So although arguments may be marshaled in support of particular changes made by the new PiS government, the changes, when taken as a whole, appear to be part of a general move on the part of the government to stifle dissent and opposition in Polish society. As a result, they raise concerns that the rule of law in that country may be being undermined. The European Commission’s dialogue with Poland will be a real test of its capacity to deal with threats to the EU values set out in Article 2 of the EU Treaty. While the PiS may trumpet its democratic mandate – which is indeed impressive in recent Polish electoral history – democratic control must be consistent with respect for key rule of law principles. These include respect for judicial independence, and fundamental rights like freedom of the press.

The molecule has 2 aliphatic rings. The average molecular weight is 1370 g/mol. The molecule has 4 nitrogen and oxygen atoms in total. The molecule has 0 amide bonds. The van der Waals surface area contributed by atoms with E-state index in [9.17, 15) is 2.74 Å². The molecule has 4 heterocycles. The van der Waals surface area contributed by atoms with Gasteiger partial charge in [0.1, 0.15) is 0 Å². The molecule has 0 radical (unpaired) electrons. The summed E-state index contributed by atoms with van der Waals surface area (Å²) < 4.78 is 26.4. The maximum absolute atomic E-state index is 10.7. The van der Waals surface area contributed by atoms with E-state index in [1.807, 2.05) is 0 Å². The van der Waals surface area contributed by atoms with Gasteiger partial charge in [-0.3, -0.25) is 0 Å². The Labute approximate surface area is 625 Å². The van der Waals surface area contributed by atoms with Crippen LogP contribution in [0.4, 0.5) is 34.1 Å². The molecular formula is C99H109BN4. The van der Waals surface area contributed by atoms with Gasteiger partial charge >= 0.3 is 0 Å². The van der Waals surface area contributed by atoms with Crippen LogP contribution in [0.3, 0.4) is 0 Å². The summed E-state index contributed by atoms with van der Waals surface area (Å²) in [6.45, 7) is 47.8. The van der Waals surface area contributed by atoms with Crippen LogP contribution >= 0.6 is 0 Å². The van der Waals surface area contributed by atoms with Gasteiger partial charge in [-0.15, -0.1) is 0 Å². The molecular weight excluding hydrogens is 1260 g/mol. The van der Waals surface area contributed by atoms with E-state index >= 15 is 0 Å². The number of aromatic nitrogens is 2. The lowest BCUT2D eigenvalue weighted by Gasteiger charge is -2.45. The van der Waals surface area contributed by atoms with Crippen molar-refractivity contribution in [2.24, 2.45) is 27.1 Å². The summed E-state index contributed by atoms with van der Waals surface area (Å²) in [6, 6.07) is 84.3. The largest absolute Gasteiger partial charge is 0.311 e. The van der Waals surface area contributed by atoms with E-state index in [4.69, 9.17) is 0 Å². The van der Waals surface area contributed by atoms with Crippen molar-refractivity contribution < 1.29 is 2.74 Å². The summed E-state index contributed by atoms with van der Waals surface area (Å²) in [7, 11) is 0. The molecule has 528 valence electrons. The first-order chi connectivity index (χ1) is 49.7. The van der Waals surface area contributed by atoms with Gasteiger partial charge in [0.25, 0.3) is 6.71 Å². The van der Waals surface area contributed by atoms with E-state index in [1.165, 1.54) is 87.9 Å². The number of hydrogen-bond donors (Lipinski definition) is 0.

Further reading

Tomasz Tadeusz Koncewicz, ‘Polish Constitutional Drama’. A.K. Duszczyk,‘Enforcing the Rule of Law: The Case of Poland’. Wojciech Sadurski, ‘What Makes Kaczynski Tick?’.   Thanks to Rule of Law Institute governing committee member Professor Martin Krygier for his input on an earlier draft of this article. The views and opinions expressed in this article are those of the author.  

What is the European Commission?

Think of the difference between a cabinet and a parliament. A cabinet is comprised Ministers appointed from the Parliament that run the Executive arm of government, whereas the Parliament are elected representatives who vote on laws. A cabinet is made up of the ministers in a government. A parliament is made up of elected representatives, from which the government is drawn. The European Commission is like a cabinet, drawn from the European Parliament, and helps to govern the European Union. ^ return to text